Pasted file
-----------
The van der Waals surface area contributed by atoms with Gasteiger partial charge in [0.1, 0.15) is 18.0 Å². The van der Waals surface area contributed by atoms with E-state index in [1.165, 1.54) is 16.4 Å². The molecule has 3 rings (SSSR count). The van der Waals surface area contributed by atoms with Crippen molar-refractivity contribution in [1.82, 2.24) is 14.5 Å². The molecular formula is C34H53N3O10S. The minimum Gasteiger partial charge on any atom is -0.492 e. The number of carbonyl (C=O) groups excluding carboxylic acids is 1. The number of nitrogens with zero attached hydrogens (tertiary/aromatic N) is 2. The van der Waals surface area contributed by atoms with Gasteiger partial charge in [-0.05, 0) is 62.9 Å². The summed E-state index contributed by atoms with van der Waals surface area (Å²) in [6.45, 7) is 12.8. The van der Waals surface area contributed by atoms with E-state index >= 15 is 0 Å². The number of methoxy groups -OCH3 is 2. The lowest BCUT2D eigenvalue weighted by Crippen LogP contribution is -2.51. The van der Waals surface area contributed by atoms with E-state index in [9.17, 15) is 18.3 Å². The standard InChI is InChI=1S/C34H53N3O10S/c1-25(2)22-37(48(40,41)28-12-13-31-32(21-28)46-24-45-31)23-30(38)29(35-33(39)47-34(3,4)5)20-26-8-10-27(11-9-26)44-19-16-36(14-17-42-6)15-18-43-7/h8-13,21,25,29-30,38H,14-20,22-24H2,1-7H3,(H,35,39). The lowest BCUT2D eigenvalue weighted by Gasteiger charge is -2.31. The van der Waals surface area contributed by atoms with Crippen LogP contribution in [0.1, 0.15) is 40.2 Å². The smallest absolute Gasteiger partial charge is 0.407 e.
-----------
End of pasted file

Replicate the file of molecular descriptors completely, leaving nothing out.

The van der Waals surface area contributed by atoms with Gasteiger partial charge in [0.1, 0.15) is 18.0 Å². The van der Waals surface area contributed by atoms with E-state index in [1.165, 1.54) is 16.4 Å². The molecule has 3 rings (SSSR count). The van der Waals surface area contributed by atoms with Crippen molar-refractivity contribution in [1.82, 2.24) is 14.5 Å². The molecular formula is C34H53N3O10S. The minimum Gasteiger partial charge on any atom is -0.492 e. The number of carbonyl (C=O) groups excluding carboxylic acids is 1. The number of nitrogens with zero attached hydrogens (tertiary/aromatic N) is 2. The van der Waals surface area contributed by atoms with Gasteiger partial charge in [-0.05, 0) is 62.9 Å². The summed E-state index contributed by atoms with van der Waals surface area (Å²) in [6.45, 7) is 12.8. The van der Waals surface area contributed by atoms with E-state index >= 15 is 0 Å². The number of methoxy groups -OCH3 is 2. The lowest BCUT2D eigenvalue weighted by Crippen LogP contribution is -2.51. The van der Waals surface area contributed by atoms with E-state index in [9.17, 15) is 18.3 Å². The standard InChI is InChI=1S/C34H53N3O10S/c1-25(2)22-37(48(40,41)28-12-13-31-32(21-28)46-24-45-31)23-30(38)29(35-33(39)47-34(3,4)5)20-26-8-10-27(11-9-26)44-19-16-36(14-17-42-6)15-18-43-7/h8-13,21,25,29-30,38H,14-20,22-24H2,1-7H3,(H,35,39). The lowest BCUT2D eigenvalue weighted by Gasteiger charge is -2.31. The van der Waals surface area contributed by atoms with Crippen LogP contribution in [0.1, 0.15) is 40.2 Å². The smallest absolute Gasteiger partial charge is 0.407 e.